Britain

The crisis of British capitalism expresses itself at the economic, social and political level. Its latest political manifestation, the defection of a Tory MP to the UK Independence Party (Ukip), demonstrates the dialectical law of sharp changes and sudden turns. The British establishment has always whipped up xenophobia and racism in an attempt to divide the working class. Today, however, under conditions of crisis,  the issue of immigration and anti-EU hysteria has served to highlight divisions with the ruling class, especially its political representatives.

Another day, another scandal. In the wake of allegations of the political cover-up of child abuse in the 1980s, Teresa May, the Tory MP and Coalition Home Secretary, has announced that there will be a government inquiry into the case. But no amount of inquiries or investigations will be able to repair the public’s trust in the Establishment, which has reached rock-bottom levels after years of seemingly endless scandals amongst those at the top of society. The latest revelations only serve to reinforce the stench emanating from the elites – a stench that reveals how the whole system is rotting from the head down.

Over 100 comrades attended the 4th annual Marxist Summer School in London, hosted by the IMT and UCLU Marxist Society from 20th-22nd June. The theme of this year’s school was ‘A Century of Struggle’ to commemorate not only capitalism’s passing over into imperialist barbarism in World War One, but also the manifold revolutions led by the working class in a period where capitalism has ceased to play any remotely progressive role.

Converted garden sheds, industrial outbuildings and domestic garages are now common features in London's housing market. They are the symptoms of London's housing crisis, demonstrating that capitalism exploits every angle and turns a profit out of the most soulless conditions.

The British press are raging about the number of British youth who may have joined ISIS, the Islamic fundamentalist organisation, supposedly a break-away from Al-Qaeda, which is fighting in Syria and Iraq. Alarms are ringing about the political consequences of having these young men, radicalised and hardened by war and military training, returning to political activity in Britain. It has been estimated that the number of Muslim youth from Europe who have travelled to fight in Syria and Iraq number at least in the hundreds.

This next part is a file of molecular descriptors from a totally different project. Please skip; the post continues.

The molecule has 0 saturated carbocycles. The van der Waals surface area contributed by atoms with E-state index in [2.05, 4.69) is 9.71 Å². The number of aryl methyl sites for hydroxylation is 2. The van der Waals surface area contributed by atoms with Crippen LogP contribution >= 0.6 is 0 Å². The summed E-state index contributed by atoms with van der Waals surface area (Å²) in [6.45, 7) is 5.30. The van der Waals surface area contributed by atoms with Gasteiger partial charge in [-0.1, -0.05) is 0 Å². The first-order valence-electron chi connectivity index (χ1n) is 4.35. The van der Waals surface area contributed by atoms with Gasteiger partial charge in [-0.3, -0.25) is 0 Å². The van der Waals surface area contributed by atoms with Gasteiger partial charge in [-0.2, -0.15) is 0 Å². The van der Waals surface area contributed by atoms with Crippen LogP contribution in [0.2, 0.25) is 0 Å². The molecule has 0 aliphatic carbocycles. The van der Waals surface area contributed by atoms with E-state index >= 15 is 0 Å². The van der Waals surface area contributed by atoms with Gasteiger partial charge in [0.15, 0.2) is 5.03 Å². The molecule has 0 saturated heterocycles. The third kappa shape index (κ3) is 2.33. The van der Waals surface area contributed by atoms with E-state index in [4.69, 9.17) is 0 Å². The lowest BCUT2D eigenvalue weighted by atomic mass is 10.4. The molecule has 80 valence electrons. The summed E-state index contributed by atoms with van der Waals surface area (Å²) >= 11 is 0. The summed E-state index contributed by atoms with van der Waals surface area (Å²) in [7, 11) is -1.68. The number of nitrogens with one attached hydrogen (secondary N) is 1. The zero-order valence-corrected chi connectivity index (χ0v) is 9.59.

With falling living standards and more draconian cuts on the way, the Tories have presided over the biggest assault on the conditions of working class people in living memory.

The phone hacking scandal that led to the closure of the News of the World (NotW) newspaper brought to the surface the real state of things within the British establishment. Three years later, verdicts have now been issued that have found Andy Coulson, former editor of NotW and former Director of Communications for David Cameron, guilty of conspiring to hack phones. Meanwhile Rebekah Brooks, former Chief Executive of News International, parent company of NotW, was found not guilty of all the charges against her.

"I’ve never seen such a phenomenal rise in personal wealth as the growth in the fortunes of Britain’s 1,000 richest people over the past year." (Phillip Beresford, compiler of The Sunday Times Rich List)

UKIP-mania has swept Britain, or rather, its chattering classes. If we were to form our opinions solely on the basis of those found in the bourgeois media (as the media’s own members do), we would be able to think of nothing but the inevitable rise of UKIP to electoral dominance.

Conor Burns, the backbench MP for West Bournemouth, can only be described as a caricature of a head-banging Tory with a hatred for working class people. Having strongly supported cuts to welfare across the board and been fiercely opposed to increased taxes on bonuses and the super-rich, Burns has now outdone himself once again by attacking a charity for tackling poverty.

Some recent opinion polls have put the Tories ahead of Labour for the first time since 2012. Does this mean that the public has made an historic shift to the right, at a time when the right wing is presiding over possibly the biggest ever fall in living standards and rise in inequality? Is the support for UKIP further evidence of this strange, irrational trend? No, the contradiction between the working class’ interests and their voting intentions is more apparent than real. In reality, the contradiction lies between the working class’ interests and the Labour leadership. This poll is a dire warning to Labour that they must fight on a pro-working class, socialist programme to win back support.

With less than five months to go before Scotland goes to the polls to vote on independence, the Better Together campaign is in a state of panic as the gap between both sides continues to narrow.

For workers and youth, it is clear that the fallout from the 2008 global economic crisis adversely impacts upon the majority of households in the UK. It is plain for all to see: as jobs are lost by the thousands, public services are cut to the bone, and the juggernaut of austerity ploughs on desolating communities, synchronously wealth continues to flow upwards into the pockets of the elite.